19 May 2010

Second Homes and Capital Gains Tax

The Bank of England in Threadneedle Street, Lo...The Bank of England - not my second home. Image via Wikipedia
It would seem that a huge amount of rubbish is being written about the widely trailed plans to restore the link between the rates applied to Capital Gains Tax (CGT) and Income Tax, in particular the apparent concerns of all those people - each of them apparently a core Conservative voter - who own second homes.

At the weekend, David Cameron is reported to have said that second home ownership was not "splendid" for the economy. Of course, in many areas there are concerns that second home owners are pricing out the locals who have to move far away - fishermen can no longer afford Fisherman's Cottage, and the local vicars can barely afford the new Rectory, let alone the Old Rectory which was sold off years ago.

But without going into the rights or wrongs of second home ownership, the idea that somehow these people will "suffer" if their GAIN on the sale of the property is taxed at the same rate of income is quite bizarre.  Property ownership in the UK has been, over the long term, a good one-way bet for many years.  There is no risk taking with this sort of "investment", which is, to coin a phrase, as safe as houses. Although frankly, the idea that a second home (as opposed to a buy-to-let investment) is in fact an "investment" is pretty odd.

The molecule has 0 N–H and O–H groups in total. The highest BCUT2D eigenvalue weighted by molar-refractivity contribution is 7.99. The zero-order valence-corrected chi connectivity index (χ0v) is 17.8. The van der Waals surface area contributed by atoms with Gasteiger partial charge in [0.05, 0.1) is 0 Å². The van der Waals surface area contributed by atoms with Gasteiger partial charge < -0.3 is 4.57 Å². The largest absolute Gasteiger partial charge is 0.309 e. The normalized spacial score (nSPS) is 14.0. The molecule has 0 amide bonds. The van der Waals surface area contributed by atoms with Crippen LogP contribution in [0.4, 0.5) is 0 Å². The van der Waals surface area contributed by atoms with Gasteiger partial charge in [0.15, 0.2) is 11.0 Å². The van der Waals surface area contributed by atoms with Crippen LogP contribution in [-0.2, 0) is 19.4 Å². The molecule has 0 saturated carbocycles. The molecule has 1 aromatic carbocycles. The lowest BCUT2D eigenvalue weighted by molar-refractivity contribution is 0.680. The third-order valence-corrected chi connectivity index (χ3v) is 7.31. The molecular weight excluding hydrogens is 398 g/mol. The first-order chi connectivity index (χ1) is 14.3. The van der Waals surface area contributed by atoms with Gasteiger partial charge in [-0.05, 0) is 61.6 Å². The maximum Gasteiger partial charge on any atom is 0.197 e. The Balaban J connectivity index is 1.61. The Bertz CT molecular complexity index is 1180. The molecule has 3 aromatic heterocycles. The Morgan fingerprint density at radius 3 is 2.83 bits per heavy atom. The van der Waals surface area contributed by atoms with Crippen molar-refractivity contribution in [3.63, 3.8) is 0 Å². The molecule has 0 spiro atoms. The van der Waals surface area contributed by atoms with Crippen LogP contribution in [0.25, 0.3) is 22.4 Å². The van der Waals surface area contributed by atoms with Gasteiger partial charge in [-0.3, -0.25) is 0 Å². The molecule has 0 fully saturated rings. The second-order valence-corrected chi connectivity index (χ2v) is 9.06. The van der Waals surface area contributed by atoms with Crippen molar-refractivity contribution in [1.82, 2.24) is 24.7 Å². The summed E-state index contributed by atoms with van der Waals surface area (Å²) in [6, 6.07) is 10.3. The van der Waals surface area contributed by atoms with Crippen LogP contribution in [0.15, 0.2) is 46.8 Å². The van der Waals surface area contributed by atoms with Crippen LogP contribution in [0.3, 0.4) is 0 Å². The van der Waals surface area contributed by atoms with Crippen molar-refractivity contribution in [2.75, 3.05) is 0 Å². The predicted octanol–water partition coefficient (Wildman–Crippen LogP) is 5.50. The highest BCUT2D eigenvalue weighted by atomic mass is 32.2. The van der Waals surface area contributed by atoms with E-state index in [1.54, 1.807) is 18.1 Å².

On the other hand, it was the last Labour government (hiss, boo) which created the anomaly of taxing captial gains at a lower rate to income (whether earned or not) and did away with many of the distinctions between business and non-business assets - and dismantled the reliefs (taper and indexation) which rewarded those who held investments for the long term.  Instead the new 18% rate was available for any asset, no matter how long it had been held. This encouraged some people to arrange their affairs so that income became a capital gain (and taxed accordingly) or to invest for capital growth rather than a steady income return - which surely pushed up property prices.

So when George Osborne looks at the detail of the CGT realignment with Income Tax, it would be extremely sensible if taper relief and indexation allowances are restored, and that the exemptions, such as Entrepreneurs Relief and schemes such as the Enterprise Investment Scheme are maintained to encourage investment in real businesses. As CGT rates rise, these schemes will make investment in real businesses all the more attractive, which should be widely welcomed.
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